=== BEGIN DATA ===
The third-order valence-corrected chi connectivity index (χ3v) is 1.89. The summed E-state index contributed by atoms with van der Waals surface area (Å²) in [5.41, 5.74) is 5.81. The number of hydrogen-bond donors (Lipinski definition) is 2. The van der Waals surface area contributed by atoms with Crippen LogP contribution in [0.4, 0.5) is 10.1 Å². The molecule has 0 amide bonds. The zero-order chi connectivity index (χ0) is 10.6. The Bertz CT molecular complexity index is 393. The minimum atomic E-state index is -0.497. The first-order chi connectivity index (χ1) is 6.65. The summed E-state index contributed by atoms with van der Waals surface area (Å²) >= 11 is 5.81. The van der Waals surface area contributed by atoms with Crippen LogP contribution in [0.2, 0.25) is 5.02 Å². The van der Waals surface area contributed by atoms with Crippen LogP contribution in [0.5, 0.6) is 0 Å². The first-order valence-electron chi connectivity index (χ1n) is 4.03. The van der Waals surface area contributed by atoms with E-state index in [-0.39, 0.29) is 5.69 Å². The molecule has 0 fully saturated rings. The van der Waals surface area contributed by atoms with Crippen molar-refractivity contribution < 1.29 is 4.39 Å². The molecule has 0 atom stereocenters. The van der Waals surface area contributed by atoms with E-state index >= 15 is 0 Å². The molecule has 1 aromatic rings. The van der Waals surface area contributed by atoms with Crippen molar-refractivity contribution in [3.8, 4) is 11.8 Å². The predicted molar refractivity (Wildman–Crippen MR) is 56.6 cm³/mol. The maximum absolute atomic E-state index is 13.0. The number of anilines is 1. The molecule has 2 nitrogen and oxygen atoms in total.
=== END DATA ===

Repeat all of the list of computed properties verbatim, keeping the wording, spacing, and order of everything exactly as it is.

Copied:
The third-order valence-corrected chi connectivity index (χ3v) is 1.89. The summed E-state index contributed by atoms with van der Waals surface area (Å²) in [5.41, 5.74) is 5.81. The number of hydrogen-bond donors (Lipinski definition) is 2. The van der Waals surface area contributed by atoms with Crippen LogP contribution in [0.4, 0.5) is 10.1 Å². The molecule has 0 amide bonds. The zero-order chi connectivity index (χ0) is 10.6. The Bertz CT molecular complexity index is 393. The minimum atomic E-state index is -0.497. The first-order chi connectivity index (χ1) is 6.65. The summed E-state index contributed by atoms with van der Waals surface area (Å²) >= 11 is 5.81. The van der Waals surface area contributed by atoms with Crippen LogP contribution in [0.2, 0.25) is 5.02 Å². The van der Waals surface area contributed by atoms with Crippen LogP contribution in [0.5, 0.6) is 0 Å². The first-order valence-electron chi connectivity index (χ1n) is 4.03. The van der Waals surface area contributed by atoms with E-state index in [-0.39, 0.29) is 5.69 Å². The molecule has 0 fully saturated rings. The van der Waals surface area contributed by atoms with Crippen molar-refractivity contribution < 1.29 is 4.39 Å². The molecule has 0 atom stereocenters. The van der Waals surface area contributed by atoms with E-state index >= 15 is 0 Å². The molecule has 1 aromatic rings. The van der Waals surface area contributed by atoms with Crippen molar-refractivity contribution in [3.8, 4) is 11.8 Å². The predicted molar refractivity (Wildman–Crippen MR) is 56.6 cm³/mol. The maximum absolute atomic E-state index is 13.0. The number of anilines is 1. The molecule has 2 nitrogen and oxygen atoms in total.